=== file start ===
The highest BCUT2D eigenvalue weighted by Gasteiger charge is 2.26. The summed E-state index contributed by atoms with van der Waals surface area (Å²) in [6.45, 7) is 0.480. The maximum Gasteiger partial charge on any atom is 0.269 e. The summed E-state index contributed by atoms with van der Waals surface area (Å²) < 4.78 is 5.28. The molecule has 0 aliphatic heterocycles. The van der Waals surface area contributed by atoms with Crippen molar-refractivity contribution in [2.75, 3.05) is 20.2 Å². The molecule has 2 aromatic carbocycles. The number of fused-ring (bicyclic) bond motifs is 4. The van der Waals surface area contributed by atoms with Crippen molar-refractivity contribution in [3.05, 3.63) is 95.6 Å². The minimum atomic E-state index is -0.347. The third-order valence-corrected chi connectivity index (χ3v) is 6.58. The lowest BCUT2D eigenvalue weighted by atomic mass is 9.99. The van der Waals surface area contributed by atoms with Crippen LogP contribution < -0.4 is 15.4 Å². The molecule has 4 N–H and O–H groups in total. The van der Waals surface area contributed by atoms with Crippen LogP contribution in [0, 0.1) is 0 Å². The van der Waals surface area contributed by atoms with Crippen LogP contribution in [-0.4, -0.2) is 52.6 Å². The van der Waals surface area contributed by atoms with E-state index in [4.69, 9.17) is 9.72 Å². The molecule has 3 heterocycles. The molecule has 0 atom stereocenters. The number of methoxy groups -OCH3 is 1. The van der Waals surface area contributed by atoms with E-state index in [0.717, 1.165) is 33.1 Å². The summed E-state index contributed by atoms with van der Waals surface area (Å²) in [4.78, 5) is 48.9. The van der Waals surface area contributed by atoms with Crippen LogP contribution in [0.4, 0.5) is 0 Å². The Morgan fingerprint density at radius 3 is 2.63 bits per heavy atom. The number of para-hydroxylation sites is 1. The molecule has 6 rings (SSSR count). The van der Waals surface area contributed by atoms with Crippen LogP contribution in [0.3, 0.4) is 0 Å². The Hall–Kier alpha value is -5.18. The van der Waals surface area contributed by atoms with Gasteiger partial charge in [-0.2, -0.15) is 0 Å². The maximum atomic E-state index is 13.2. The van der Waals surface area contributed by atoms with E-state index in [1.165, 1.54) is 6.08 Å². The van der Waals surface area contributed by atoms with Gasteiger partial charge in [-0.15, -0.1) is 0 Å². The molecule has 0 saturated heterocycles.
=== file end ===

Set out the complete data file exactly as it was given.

The highest BCUT2D eigenvalue weighted by Gasteiger charge is 2.26. The summed E-state index contributed by atoms with van der Waals surface area (Å²) in [6.45, 7) is 0.480. The maximum Gasteiger partial charge on any atom is 0.269 e. The summed E-state index contributed by atoms with van der Waals surface area (Å²) < 4.78 is 5.28. The molecule has 0 aliphatic heterocycles. The van der Waals surface area contributed by atoms with Crippen molar-refractivity contribution in [2.75, 3.05) is 20.2 Å². The molecule has 2 aromatic carbocycles. The number of fused-ring (bicyclic) bond motifs is 4. The van der Waals surface area contributed by atoms with Crippen molar-refractivity contribution in [3.05, 3.63) is 95.6 Å². The minimum atomic E-state index is -0.347. The third-order valence-corrected chi connectivity index (χ3v) is 6.58. The lowest BCUT2D eigenvalue weighted by atomic mass is 9.99. The van der Waals surface area contributed by atoms with Crippen LogP contribution < -0.4 is 15.4 Å². The molecule has 4 N–H and O–H groups in total. The van der Waals surface area contributed by atoms with Crippen LogP contribution in [0, 0.1) is 0 Å². The van der Waals surface area contributed by atoms with Crippen LogP contribution in [-0.4, -0.2) is 52.6 Å². The van der Waals surface area contributed by atoms with E-state index in [4.69, 9.17) is 9.72 Å². The molecule has 3 heterocycles. The molecule has 0 atom stereocenters. The number of methoxy groups -OCH3 is 1. The van der Waals surface area contributed by atoms with E-state index in [0.717, 1.165) is 33.1 Å². The summed E-state index contributed by atoms with van der Waals surface area (Å²) in [4.78, 5) is 48.9. The van der Waals surface area contributed by atoms with Crippen LogP contribution in [0.4, 0.5) is 0 Å². The Morgan fingerprint density at radius 3 is 2.63 bits per heavy atom. The number of para-hydroxylation sites is 1. The molecule has 6 rings (SSSR count). The van der Waals surface area contributed by atoms with Crippen LogP contribution in [0.3, 0.4) is 0 Å². The Hall–Kier alpha value is -5.18. The van der Waals surface area contributed by atoms with Gasteiger partial charge in [-0.2, -0.15) is 0 Å². The maximum atomic E-state index is 13.2. The van der Waals surface area contributed by atoms with E-state index in [1.165, 1.54) is 6.08 Å². The van der Waals surface area contributed by atoms with Gasteiger partial charge in [-0.15, -0.1) is 0 Å². The molecule has 0 saturated heterocycles.